Debate night: Candidates' last chance before nation's first presidential contest
Warren, Biden, Sanders, Buttigieg on Jan. 14, 2020 in Des Moines, Iowa. Photo: Spencer Platt/Getty Images
Six 2020 candidates offered their positions on issues including beating Trump, climate change, impeachment in the seventh Democratic debate Tuesday night.
Why it matters: The debate is the last before the Iowa caucus — the first real test of candidates' appeal to voters — on Feb. 3, as the top four Democrats stand statistically neck and neck with caucus-goers.
Catch up quick: The argument of who stands a real chance against Trump in 2020 stands on whether Democratic voters prefer a moderate or progressive candidate.
- Warren: "Since Donald Trump was elected, woman candidates have outperformed men candidates in competitive races."
- Biden: "The real issue is, who can bring the whole party together," he said. "I would argue that, in terms of endorsements ... I am the one that has the broadest coalition of anyone who's running right now, in this race."
- Sanders said his status as a Democratic socialist would not be a detriment in a run against Trump.
- Buttigieg said he, a war veteran, was ready to stand next to Trump, who got a draft referral for bone spurs, and to take on Trump on religion, in light of his own faith. The former mayor of South Bend, Ind., emphasized that Christianity does not belong to a political party.
Catch up quick: Extreme weather events and dire scientific reports point to a world entering a make-or-break period to confront global warming. House Democrats introduced legislation last week laying out policies to achieve net-zero U.S. greenhouse gas emissions within the next 30 years.
- Steyer: "I would declare a state of emergency on day one on climate," he said. Steyer also said he was the right messenger on climate change, in response to CNN pointing out that he made part of his fortune from investing in coal, oil and gas.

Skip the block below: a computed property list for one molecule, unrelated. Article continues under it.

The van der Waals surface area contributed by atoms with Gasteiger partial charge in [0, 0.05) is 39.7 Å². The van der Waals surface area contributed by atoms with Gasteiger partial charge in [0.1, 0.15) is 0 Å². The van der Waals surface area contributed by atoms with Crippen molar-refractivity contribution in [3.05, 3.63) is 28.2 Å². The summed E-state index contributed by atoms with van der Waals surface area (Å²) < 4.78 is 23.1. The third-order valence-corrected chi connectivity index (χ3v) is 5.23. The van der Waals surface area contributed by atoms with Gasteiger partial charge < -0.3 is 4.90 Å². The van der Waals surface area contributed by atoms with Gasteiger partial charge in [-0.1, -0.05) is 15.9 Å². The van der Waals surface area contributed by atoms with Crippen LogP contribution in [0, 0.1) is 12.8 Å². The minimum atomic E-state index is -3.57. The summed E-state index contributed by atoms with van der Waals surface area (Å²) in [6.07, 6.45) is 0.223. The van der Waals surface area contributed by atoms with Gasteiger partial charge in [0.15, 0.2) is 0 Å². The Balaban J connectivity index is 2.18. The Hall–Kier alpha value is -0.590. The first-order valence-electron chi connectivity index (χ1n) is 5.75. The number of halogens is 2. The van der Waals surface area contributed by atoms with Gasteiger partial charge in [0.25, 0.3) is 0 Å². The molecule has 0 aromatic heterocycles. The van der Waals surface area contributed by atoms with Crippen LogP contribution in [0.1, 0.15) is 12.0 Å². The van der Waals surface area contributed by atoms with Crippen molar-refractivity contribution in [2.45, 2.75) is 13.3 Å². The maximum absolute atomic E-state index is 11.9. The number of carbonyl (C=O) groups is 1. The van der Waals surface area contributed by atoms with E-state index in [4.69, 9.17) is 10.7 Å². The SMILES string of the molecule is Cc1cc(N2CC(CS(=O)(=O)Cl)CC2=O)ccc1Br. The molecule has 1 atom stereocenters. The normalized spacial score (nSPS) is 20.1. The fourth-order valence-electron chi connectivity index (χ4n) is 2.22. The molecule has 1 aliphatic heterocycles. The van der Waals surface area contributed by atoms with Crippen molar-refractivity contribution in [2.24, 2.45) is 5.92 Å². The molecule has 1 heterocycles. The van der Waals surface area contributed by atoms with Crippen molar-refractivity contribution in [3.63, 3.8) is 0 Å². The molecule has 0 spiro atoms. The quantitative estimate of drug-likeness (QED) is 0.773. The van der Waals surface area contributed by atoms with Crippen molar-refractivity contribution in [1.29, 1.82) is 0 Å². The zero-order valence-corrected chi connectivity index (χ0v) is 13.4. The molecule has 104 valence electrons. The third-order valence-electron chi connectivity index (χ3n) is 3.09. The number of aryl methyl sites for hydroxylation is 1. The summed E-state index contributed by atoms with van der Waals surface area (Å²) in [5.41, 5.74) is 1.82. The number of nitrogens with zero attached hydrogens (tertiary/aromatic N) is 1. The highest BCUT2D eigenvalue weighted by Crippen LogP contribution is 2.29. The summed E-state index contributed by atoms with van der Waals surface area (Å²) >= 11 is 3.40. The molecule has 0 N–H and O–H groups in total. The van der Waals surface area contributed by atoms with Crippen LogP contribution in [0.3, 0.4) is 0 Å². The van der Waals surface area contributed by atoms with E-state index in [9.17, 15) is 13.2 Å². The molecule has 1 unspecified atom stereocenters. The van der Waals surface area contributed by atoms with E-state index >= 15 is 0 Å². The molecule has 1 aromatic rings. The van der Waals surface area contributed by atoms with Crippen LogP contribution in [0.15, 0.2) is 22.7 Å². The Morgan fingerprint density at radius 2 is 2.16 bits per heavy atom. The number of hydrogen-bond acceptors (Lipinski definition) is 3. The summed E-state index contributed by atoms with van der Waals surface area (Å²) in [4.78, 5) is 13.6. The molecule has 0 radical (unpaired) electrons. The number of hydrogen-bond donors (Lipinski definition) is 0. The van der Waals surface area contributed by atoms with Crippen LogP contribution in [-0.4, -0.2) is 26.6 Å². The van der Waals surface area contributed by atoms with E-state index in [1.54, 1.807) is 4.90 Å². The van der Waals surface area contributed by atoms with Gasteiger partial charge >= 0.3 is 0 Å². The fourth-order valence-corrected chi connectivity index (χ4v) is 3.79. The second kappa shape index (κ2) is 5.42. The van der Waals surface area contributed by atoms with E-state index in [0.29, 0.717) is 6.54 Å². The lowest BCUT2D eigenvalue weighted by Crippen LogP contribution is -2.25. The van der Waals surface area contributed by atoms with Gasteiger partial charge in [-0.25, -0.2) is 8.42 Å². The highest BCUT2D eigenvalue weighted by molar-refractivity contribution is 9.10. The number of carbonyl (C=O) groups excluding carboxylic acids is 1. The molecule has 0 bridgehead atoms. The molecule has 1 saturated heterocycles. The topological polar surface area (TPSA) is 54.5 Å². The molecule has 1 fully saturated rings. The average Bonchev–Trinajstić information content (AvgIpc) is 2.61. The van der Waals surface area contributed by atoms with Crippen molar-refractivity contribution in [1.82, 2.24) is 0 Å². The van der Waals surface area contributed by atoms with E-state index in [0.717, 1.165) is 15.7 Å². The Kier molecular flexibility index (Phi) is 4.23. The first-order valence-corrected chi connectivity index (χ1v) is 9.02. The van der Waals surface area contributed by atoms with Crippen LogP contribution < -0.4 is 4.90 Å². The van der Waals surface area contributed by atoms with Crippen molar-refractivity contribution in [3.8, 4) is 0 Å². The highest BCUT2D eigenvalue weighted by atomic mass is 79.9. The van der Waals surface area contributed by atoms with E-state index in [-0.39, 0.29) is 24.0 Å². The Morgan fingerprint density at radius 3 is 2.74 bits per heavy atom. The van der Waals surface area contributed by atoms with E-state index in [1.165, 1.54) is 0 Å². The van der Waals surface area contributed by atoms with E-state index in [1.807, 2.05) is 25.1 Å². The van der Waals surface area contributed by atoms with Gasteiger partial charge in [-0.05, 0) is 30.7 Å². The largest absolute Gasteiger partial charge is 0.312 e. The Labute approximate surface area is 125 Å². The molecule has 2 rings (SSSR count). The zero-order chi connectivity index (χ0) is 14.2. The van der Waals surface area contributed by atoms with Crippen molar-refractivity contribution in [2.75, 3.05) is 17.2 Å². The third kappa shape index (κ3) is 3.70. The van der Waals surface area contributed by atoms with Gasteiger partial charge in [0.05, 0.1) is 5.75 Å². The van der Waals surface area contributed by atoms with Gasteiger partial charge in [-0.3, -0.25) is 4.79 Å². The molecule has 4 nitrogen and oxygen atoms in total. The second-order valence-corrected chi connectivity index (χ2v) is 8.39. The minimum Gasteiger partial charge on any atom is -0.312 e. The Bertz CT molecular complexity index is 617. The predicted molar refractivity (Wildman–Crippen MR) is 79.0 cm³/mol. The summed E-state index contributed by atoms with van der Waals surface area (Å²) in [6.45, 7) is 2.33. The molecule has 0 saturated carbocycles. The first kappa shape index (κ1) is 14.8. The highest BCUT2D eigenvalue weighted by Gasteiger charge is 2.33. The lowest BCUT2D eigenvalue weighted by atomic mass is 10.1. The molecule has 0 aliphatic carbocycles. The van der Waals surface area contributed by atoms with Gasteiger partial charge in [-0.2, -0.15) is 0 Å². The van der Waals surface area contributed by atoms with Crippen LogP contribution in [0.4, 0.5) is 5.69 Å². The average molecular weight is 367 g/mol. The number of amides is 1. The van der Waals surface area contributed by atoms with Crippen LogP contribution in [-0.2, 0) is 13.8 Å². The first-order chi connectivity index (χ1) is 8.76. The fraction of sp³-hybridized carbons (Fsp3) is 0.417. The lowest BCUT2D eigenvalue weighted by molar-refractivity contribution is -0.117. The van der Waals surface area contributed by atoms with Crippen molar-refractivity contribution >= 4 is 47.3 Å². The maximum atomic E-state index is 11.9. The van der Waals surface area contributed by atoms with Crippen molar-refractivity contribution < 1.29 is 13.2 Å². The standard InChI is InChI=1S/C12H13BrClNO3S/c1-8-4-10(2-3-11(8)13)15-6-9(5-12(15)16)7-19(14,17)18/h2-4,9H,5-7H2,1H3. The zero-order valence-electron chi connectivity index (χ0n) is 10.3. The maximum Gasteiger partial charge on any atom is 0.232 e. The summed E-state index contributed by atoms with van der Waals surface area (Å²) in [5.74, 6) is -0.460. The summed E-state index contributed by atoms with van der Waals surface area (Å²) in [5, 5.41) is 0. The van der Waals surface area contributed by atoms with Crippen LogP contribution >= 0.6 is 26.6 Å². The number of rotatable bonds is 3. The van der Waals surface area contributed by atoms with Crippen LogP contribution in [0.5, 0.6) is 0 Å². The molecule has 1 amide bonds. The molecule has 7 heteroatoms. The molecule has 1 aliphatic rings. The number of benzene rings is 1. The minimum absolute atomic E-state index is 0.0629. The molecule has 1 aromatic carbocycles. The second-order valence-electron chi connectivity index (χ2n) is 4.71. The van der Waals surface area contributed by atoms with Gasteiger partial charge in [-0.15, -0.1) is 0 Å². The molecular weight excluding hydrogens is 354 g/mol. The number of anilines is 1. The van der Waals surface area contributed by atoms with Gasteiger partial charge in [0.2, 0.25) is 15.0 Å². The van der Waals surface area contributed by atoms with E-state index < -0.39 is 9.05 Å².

- Warren pledged to stop all new drilling and mining on federal lands on her first day in office, if elected.
- Klobuchar said she sees natural gas as a transition fuel to get to carbon neutral, when asked why she has not called for a total ban on fracking. She supports a carbon tax.
- Biden touted his 1986 Global Climate Protection Act and said the U.S. should be investing in infrastructure that raises roads.
Catch up quick: The House will vote Wednesday on a resolution to transmit the articles of impeachment against Trump to the Senate.
- Biden: "It's irrelevant," he said when asked if it will be harder to run against Trump after he's likely acquitted by the Senate.
- Klobuchar: "No," she said when asked if Trump will be emboldened by acquittal, adding: "We have a duty to perform here." She said her primary issue with the impeachment process was the ability to call witnesses to the Senate trial.
- Steyer: He touted the 8-1/2 million Americans that signed his petition to remove Trump from office.
- Warren: "Some things are more important than politics," she said, saying she would be at the Senate impeachment trial in the weeks leading up to Iowa's caucuses because it is her responsibility.
Universal child care
Catch up quick: The candidates used questions about universal child care as an opportunity to pitch their wealth tax plans and ideas to combat income inequality.
- Buttigieg: "It makes no sense for childcare to cost two-thirds of somebody's income ... this is happening to folks at every level of the income spectrum." He said child care contributes to the gender pay gap.
- Warren advocated for her wealth tax plan, saying it would ease the cost of raising children. "I've been there. I remember when I was a young mom, I had two little kids, I had my first real university teaching job — but it was childcare that nearly brought me down."
- Sanders touted for universal childcare and called the current U.S. plan an embarrassment.
- Biden repeated his plan to give a $8,000 tax credit to every person in need of child care.
- Klobuchar: "I actually think that some of our colleagues who want free college for all aren't thinking big enough," she said. "Where are our job openings ... we're going to have a shortage of plumbers," she said, advocating for funding grades k-12.
- Steyer: He said that, as a billionaire, his children should not be entitled to free public college.
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Editor's note: This is a developing story and will be updated.